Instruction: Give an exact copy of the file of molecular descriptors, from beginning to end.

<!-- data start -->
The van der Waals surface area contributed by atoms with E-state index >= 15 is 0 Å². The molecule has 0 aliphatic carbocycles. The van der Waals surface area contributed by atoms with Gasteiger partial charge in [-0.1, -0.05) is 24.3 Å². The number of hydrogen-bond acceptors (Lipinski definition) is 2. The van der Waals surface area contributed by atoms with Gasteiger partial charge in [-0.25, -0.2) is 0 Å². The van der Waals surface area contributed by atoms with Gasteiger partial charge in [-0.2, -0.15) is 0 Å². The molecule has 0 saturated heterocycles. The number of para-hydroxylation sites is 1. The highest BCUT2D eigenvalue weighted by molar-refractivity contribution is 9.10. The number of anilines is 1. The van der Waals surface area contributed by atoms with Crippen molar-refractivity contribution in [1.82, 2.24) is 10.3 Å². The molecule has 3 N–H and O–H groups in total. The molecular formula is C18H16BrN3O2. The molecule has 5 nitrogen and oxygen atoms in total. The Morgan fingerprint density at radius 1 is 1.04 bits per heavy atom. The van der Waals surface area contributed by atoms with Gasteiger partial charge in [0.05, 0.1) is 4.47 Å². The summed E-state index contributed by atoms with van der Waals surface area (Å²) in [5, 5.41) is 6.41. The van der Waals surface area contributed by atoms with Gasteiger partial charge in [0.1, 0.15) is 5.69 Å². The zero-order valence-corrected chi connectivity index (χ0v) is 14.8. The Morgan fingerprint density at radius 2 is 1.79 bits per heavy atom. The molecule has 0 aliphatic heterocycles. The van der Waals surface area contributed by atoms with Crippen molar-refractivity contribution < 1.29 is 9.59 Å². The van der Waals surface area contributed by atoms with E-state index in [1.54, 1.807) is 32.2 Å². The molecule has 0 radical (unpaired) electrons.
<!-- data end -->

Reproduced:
The van der Waals surface area contributed by atoms with E-state index >= 15 is 0 Å². The molecule has 0 aliphatic carbocycles. The van der Waals surface area contributed by atoms with Gasteiger partial charge in [-0.1, -0.05) is 24.3 Å². The number of hydrogen-bond acceptors (Lipinski definition) is 2. The van der Waals surface area contributed by atoms with Gasteiger partial charge in [-0.25, -0.2) is 0 Å². The van der Waals surface area contributed by atoms with Gasteiger partial charge in [-0.2, -0.15) is 0 Å². The molecule has 0 saturated heterocycles. The number of para-hydroxylation sites is 1. The highest BCUT2D eigenvalue weighted by molar-refractivity contribution is 9.10. The number of anilines is 1. The van der Waals surface area contributed by atoms with Crippen molar-refractivity contribution in [1.82, 2.24) is 10.3 Å². The molecule has 3 N–H and O–H groups in total. The molecular formula is C18H16BrN3O2. The molecule has 5 nitrogen and oxygen atoms in total. The Morgan fingerprint density at radius 1 is 1.04 bits per heavy atom. The van der Waals surface area contributed by atoms with Gasteiger partial charge in [0.05, 0.1) is 4.47 Å². The summed E-state index contributed by atoms with van der Waals surface area (Å²) in [5, 5.41) is 6.41. The van der Waals surface area contributed by atoms with Gasteiger partial charge in [0.1, 0.15) is 5.69 Å². The zero-order valence-corrected chi connectivity index (χ0v) is 14.8. The Morgan fingerprint density at radius 2 is 1.79 bits per heavy atom. The molecule has 0 aliphatic heterocycles. The van der Waals surface area contributed by atoms with Crippen molar-refractivity contribution < 1.29 is 9.59 Å². The van der Waals surface area contributed by atoms with E-state index in [1.54, 1.807) is 32.2 Å². The molecule has 0 radical (unpaired) electrons.